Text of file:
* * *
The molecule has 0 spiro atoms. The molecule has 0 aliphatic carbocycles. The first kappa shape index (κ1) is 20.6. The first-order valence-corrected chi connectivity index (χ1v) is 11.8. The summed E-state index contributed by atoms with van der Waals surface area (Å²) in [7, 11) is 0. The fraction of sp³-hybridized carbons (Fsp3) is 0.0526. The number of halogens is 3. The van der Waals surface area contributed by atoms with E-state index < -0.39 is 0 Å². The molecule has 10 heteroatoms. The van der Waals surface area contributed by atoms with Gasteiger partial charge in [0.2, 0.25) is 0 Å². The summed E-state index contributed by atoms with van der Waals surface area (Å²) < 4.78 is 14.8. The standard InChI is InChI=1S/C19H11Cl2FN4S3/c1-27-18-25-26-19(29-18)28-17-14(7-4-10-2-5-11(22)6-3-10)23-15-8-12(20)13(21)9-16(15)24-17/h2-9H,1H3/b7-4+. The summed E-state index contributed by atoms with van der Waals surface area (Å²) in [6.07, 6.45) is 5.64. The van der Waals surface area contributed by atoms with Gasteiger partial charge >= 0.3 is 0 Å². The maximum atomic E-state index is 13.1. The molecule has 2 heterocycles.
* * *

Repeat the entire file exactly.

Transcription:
The molecule has 0 spiro atoms. The molecule has 0 aliphatic carbocycles. The first kappa shape index (κ1) is 20.6. The first-order valence-corrected chi connectivity index (χ1v) is 11.8. The summed E-state index contributed by atoms with van der Waals surface area (Å²) in [7, 11) is 0. The fraction of sp³-hybridized carbons (Fsp3) is 0.0526. The number of halogens is 3. The van der Waals surface area contributed by atoms with E-state index < -0.39 is 0 Å². The molecule has 10 heteroatoms. The van der Waals surface area contributed by atoms with Gasteiger partial charge in [0.2, 0.25) is 0 Å². The summed E-state index contributed by atoms with van der Waals surface area (Å²) < 4.78 is 14.8. The standard InChI is InChI=1S/C19H11Cl2FN4S3/c1-27-18-25-26-19(29-18)28-17-14(7-4-10-2-5-11(22)6-3-10)23-15-8-12(20)13(21)9-16(15)24-17/h2-9H,1H3/b7-4+. The summed E-state index contributed by atoms with van der Waals surface area (Å²) in [6.07, 6.45) is 5.64. The van der Waals surface area contributed by atoms with Gasteiger partial charge >= 0.3 is 0 Å². The maximum atomic E-state index is 13.1. The molecule has 2 heterocycles.